Colorado labor department plans to start paying some federal unemployment benefits again next week
State labor officials will soon be emailing thousands of Coloradans who had their federal unemployment benefits shut off on Dec. 26 as the state prepares to relaunch those programs with the first payments possibly going out next week.
The Pandemic Unemployment Assistance program, designed for gig workers and the self-employed, and the Pandemic Emergency Unemployment Compensation program that provided extended benefits to people who have exhausted other forms of support both ran out of funding late last month, leaving an estimated 153,000 people in Colorado without income they had been counting on during the pandemic.
The programs were reauthorized by the second stimulus bill signed by President Donald Trump on Dec. 27. Since receiving federal guidance on how to implement them earlier this month the Colorado Department of Labor and Employment has been racing to program its new unemployment system to reopen frozen claims and begin accepting new filings for the programs.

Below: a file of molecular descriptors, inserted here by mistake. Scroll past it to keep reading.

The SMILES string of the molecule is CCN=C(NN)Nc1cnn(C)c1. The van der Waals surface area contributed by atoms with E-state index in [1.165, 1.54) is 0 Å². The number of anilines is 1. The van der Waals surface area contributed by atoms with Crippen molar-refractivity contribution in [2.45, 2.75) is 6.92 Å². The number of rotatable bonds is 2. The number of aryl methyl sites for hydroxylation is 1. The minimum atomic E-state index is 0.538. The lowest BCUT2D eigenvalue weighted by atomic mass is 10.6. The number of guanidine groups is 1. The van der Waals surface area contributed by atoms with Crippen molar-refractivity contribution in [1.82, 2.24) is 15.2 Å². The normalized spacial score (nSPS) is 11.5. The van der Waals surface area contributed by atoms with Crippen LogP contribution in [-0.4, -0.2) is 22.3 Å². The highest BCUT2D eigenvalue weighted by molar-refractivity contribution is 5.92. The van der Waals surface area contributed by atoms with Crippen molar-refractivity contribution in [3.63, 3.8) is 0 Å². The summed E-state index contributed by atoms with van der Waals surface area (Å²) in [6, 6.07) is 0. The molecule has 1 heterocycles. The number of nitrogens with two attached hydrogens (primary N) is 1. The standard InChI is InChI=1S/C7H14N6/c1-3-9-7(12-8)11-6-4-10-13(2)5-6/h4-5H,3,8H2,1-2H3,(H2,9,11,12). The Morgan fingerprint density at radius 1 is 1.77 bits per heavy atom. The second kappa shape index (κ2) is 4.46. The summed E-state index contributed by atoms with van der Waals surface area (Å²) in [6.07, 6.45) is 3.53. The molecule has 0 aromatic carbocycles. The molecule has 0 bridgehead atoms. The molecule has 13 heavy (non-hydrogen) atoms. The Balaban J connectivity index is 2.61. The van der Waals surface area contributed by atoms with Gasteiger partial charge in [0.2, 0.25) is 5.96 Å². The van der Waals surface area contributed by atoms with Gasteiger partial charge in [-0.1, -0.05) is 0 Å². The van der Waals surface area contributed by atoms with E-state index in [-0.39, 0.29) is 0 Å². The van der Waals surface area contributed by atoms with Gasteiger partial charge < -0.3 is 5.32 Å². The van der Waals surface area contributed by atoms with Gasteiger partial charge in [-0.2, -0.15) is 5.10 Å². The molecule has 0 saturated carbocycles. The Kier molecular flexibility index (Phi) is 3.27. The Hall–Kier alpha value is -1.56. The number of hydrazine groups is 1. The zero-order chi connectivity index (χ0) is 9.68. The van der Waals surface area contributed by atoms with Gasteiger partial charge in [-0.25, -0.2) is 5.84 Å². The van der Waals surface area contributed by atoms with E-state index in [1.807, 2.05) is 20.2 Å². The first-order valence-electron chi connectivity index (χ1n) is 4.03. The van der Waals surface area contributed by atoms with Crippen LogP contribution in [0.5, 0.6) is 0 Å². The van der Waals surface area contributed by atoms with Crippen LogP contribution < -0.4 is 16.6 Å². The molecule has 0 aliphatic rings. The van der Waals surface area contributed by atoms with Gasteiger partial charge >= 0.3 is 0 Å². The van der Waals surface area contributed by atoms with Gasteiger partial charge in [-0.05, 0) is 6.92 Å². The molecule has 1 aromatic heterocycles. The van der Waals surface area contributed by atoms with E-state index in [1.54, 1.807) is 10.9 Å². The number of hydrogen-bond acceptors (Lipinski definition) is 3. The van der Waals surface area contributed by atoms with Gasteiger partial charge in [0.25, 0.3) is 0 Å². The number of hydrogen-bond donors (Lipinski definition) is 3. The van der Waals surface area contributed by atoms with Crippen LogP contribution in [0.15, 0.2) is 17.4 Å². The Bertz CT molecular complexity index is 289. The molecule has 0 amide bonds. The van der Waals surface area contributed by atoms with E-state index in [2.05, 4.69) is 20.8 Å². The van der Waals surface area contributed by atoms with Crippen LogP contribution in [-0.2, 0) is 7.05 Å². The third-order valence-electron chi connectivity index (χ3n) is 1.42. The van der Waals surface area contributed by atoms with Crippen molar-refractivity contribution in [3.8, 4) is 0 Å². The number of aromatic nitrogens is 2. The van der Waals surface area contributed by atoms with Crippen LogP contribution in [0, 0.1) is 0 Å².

That process will begin next week, officials announced during a news call Friday.
According to a plan outlined by CDLE deputy executive director Cher Haavind, the first step will be contacting people with existing claims that still have money available on their accounts and giving them information about how to sign up. Haavind is hopeful those people will be able to log in and request payments by the end of the week.
The first phase of the rollout should also open the door for the $300 per week in boosted unemployment payments, state officials said, another portion of the second congressional stimulus package available to any Coloradan who is eligible to receive at least $1 in state or federal unemployment payments in a given week.
Once that first phase is up and running, the MyUI+ unemployment portal will be ready to start accepting new PUA and PEUC claims. The exact timeline for that second phase of the rollout isn’t clear yet.
The state is also running a pilot program for ID.me technology. The state’s new identity verification process is a key part of accepting new PUA and PEUC claims.
Earlier this week, 500 people whose claims had been flagged as potentially fraudulent were contacted and encouraged to go through ID.me verification. So far, 138 have completed the process, Haavind said. There are more than 1 million unemployment claims in the state on hold for potentially fraudulent activity, state officials say.
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